The album kicks off with the title track, and indicating a calm and collective reminiscence from singer Matt Goud, and really sets the stage for what to expect from the rest of the album. Guitar and vocals are front and centre for the most part, while rhythm plays a strong role in holding down each track, and lead guitar pops in every once in a while for memorable hooks. The simplicity of it all is what really stands out to me, as if this is the first album since the stripped down “Borrowed Chords, Tired Eyes” that the artists really wrote a set of songs for themselves, and themselves alone. There’s nothing boastful or intense about it; it delivers what it promises from the onset. A beautiful look into the life of most of us who have spent the last 10 years kind of growing up. And I also want to mention, the first line of the whole album is so catchy and again, accessible, that it’s what my 3 year old son tells me to sing to him every night before bed – “daddy, sing I Used To Drive.” I guess I have Northcote to thank for a new tradition as well.
Avenger by Frederick Forsyth (book)
TL;DR: Avenger is a political thriller novel by Frederick Forsyth that focuses on one man seeking vengeance for the death of his son. It takes place in the international intelligence/security community in the years leading up to 9/11.
Forsyth is one of my favorite authors and I read his classic Day of the Jackal at least once a year.
In his typical style, Forsyth builds Avenger slowly with deep background on each of the major characters and many of the supporting cast:
- The son of privilege who is hideously murdered in the hills of Bosnia while on an aid mission, which kicks off the story
- A decorated WWII pilot who makes a post war fortune in Canadian metal
- The British SAS tracker who follows the faint trail of the boy’s disappearance
- The former Vietnam tunnel rat, turned small time lawyer and part time Avenger of murdered wives and children
- The leader of a secret team at the CIA using a former Balkan war criminal to flush out Bin Laden
The story is set in the real world as it was, from Vietnam to the Serb/Croat wars in the Balkans, to Desert Storm and the early intelligence around Bin Laden and Al Queda.
The 3rd act is a masterpiece of covert insertion, misdirection, stamina, will, planning and smarts. The story comes to a conclusion on Sept 10, 2001.
The rest is modern history.
The Simpsons (available on Disney+)
In short: The Simpsons is still funny after all these years.
I have a confession: as much as I love Disney movies, I wasn’t excited for Disney+ until I found out that the streaming platform would have the entirety of The Simpsons. I’ve been a huge Simpsons fan since I was young (thank you to my parents for letting me watch it!) and it’s always been my go-to, easy to watch, relaxation show. Since I haven’t had cable for the last 10 years or so, if I wanted to watch the Simpsons I would have to resort to Spanish language episodes on YouTube or other definitely totally legal methods of watching the show. There was absolutely no way I was going to drop $30-50 per season for the DVDs or three grand on the limited edition box set ?
But now, with Disney+, I can enjoy the follies of America’s favorite mean, yellow family. And it’s been a blessing for shutting off my mind from the stresses of COVID and the world in general. Here’s 5 of my favourite episodes:
“Bart After Dark”, Season 8, Episode 5 – In this episode, Bart gets a job at Maison Derrière, Springfield’s burlesque house, in order to pay off damaging some of their property. I’m going to admit that I didn’t understand a good 80% of the jokes in this episode until somewhat recently. It’s definitely one of those episodes that makes much more sense and is much funnier when you’re an adult – especially when you finally understand what the “spring” in Springfield is referring to. Episode highlight: Is your name Bart? Does your father know you’re working here?!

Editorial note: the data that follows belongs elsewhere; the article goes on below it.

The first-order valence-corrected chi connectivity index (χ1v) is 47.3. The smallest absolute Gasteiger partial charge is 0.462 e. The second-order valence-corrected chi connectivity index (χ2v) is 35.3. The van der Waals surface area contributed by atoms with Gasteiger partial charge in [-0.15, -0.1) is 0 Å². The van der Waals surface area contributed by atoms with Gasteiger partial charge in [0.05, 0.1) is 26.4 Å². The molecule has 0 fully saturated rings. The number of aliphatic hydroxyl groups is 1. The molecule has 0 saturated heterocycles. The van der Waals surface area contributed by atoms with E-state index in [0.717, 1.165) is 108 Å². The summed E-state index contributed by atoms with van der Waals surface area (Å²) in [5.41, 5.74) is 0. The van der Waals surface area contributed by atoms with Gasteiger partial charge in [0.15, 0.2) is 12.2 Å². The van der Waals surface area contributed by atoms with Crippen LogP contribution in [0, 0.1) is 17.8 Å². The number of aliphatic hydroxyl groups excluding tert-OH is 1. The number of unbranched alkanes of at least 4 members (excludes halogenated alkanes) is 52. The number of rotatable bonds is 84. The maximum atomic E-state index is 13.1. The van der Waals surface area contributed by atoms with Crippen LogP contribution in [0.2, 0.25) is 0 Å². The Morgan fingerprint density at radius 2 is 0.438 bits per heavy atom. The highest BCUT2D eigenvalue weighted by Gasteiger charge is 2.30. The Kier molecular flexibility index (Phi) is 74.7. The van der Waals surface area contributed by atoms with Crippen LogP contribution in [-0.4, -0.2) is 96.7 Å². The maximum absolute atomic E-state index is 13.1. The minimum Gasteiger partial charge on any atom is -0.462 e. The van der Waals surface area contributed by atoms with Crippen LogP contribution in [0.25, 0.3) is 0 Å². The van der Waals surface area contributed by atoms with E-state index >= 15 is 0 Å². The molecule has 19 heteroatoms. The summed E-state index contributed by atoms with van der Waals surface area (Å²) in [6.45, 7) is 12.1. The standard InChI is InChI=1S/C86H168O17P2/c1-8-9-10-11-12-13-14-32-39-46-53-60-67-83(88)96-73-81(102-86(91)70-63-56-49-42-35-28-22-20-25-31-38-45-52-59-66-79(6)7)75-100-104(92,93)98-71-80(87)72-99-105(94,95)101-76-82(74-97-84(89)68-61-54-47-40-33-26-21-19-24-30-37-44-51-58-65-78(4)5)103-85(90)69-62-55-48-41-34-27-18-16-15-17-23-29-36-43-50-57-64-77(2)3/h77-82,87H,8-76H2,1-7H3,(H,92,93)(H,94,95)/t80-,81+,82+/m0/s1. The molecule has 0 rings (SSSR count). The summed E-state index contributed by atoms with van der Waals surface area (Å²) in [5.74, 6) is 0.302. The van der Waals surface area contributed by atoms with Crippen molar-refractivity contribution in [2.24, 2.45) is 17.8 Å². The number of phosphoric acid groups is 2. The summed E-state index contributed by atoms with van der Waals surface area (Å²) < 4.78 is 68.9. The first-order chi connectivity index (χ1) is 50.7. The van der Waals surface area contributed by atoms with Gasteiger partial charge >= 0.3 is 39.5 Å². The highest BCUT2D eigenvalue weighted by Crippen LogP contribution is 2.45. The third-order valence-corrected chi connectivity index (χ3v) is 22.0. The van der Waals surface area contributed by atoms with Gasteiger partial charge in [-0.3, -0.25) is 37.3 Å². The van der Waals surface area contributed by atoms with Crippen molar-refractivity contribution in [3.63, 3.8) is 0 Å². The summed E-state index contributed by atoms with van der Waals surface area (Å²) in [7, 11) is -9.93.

“Lard of the Dance”, Season 10, Episode 1 – Like most Simpsons episodes, this episode has both an A and a B story. While the story where Lisa tries to keep up with her classmates acting older is quite good, the story of Homer attempting to make bank by selling grease is where this episode really shines. Homer’s get rich quick schemes are always hilarious! Episode highlight: No fooling, I’m from North Kilttown! Do you know Angus McCleod?!
“Treehouse of Horror V”, Season 6, Episode 6 – I’m a huge fan of anything spooky, and the Treehouse of Horror episodes always fulfill my spookiness quota while making me laugh. Every Treehouse of Horror contains 3 short stories that parody classic horror media. It’s difficult to pick just one Treehouse of Horror episode, but this one edges out the competition because it parodies some of my favourite media (i.e. the movie the Shining and the short story A Sound of Thunder by Ray Bradbury). Episode highlight: the musical number at the end of the episode about the fog that turns people inside out.
“A Streetcar Named Marge”, Season 4, Episode 2 – Oh boy do I love a good musical episode. In this episode, Marge lands the role of Blanche Dubois in the local musical production of A Streetcar Named Desire, but it highlights how unsupportive and boorish her husband Homer is. Side note: this is also the episode where we learn that Flanders is a total babe. Episode highlight: STELLA! Can’t you hear me yell-a, you’re putting me through hell-a!
“22 Short Films About Springfield”, Season 7, Episode 21 – The episode is exactly it’s title implies: 22 short stories that are entirely unrelated other than taking place in Springfield. Every single story is a little glimpse into the lives of the residents of Springfield and it’s absolutely delightful. This is probably my most quoted Simpsons episode, and is definitely my favourite. Episode highlights (couldn’t pick just one!): Well Seymour, you are an odd fellow but I must say, you steam a good ham. and Do you find something comical about my appearance when I am driving my automobile?
Now my only hope is that Futurama will one day also be available on Disney+.